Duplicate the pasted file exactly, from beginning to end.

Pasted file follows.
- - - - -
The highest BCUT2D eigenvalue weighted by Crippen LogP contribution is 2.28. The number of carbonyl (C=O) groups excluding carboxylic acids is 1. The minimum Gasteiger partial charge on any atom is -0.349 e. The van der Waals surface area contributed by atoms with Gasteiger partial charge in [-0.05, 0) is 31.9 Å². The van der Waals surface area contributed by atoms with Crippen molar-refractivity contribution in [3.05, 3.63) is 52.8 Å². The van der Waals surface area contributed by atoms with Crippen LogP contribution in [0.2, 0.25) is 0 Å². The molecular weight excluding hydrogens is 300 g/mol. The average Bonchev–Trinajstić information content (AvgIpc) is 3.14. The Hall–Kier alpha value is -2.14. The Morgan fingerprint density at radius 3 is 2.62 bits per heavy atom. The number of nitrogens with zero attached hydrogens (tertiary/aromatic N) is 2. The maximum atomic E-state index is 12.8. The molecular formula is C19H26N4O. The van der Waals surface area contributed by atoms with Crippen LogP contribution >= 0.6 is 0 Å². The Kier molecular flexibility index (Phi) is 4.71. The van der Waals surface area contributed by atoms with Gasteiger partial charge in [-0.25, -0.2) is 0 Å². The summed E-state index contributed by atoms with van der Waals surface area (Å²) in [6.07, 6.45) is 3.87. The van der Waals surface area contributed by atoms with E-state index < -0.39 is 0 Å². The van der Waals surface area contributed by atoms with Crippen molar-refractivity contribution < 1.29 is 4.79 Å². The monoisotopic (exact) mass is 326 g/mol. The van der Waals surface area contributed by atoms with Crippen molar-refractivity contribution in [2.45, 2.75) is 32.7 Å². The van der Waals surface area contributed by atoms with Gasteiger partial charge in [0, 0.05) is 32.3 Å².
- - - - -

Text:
The highest BCUT2D eigenvalue weighted by Crippen LogP contribution is 2.28. The number of carbonyl (C=O) groups excluding carboxylic acids is 1. The minimum Gasteiger partial charge on any atom is -0.349 e. The van der Waals surface area contributed by atoms with Gasteiger partial charge in [-0.05, 0) is 31.9 Å². The van der Waals surface area contributed by atoms with Crippen molar-refractivity contribution in [3.05, 3.63) is 52.8 Å². The van der Waals surface area contributed by atoms with Crippen LogP contribution in [0.2, 0.25) is 0 Å². The molecular weight excluding hydrogens is 300 g/mol. The average Bonchev–Trinajstić information content (AvgIpc) is 3.14. The Hall–Kier alpha value is -2.14. The Morgan fingerprint density at radius 3 is 2.62 bits per heavy atom. The number of nitrogens with zero attached hydrogens (tertiary/aromatic N) is 2. The maximum atomic E-state index is 12.8. The molecular formula is C19H26N4O. The van der Waals surface area contributed by atoms with Crippen LogP contribution >= 0.6 is 0 Å². The Kier molecular flexibility index (Phi) is 4.71. The van der Waals surface area contributed by atoms with Gasteiger partial charge in [-0.25, -0.2) is 0 Å². The summed E-state index contributed by atoms with van der Waals surface area (Å²) in [6.07, 6.45) is 3.87. The van der Waals surface area contributed by atoms with E-state index < -0.39 is 0 Å². The van der Waals surface area contributed by atoms with Crippen molar-refractivity contribution < 1.29 is 4.79 Å². The monoisotopic (exact) mass is 326 g/mol. The van der Waals surface area contributed by atoms with Crippen molar-refractivity contribution in [2.45, 2.75) is 32.7 Å². The van der Waals surface area contributed by atoms with Gasteiger partial charge in [0, 0.05) is 32.3 Å².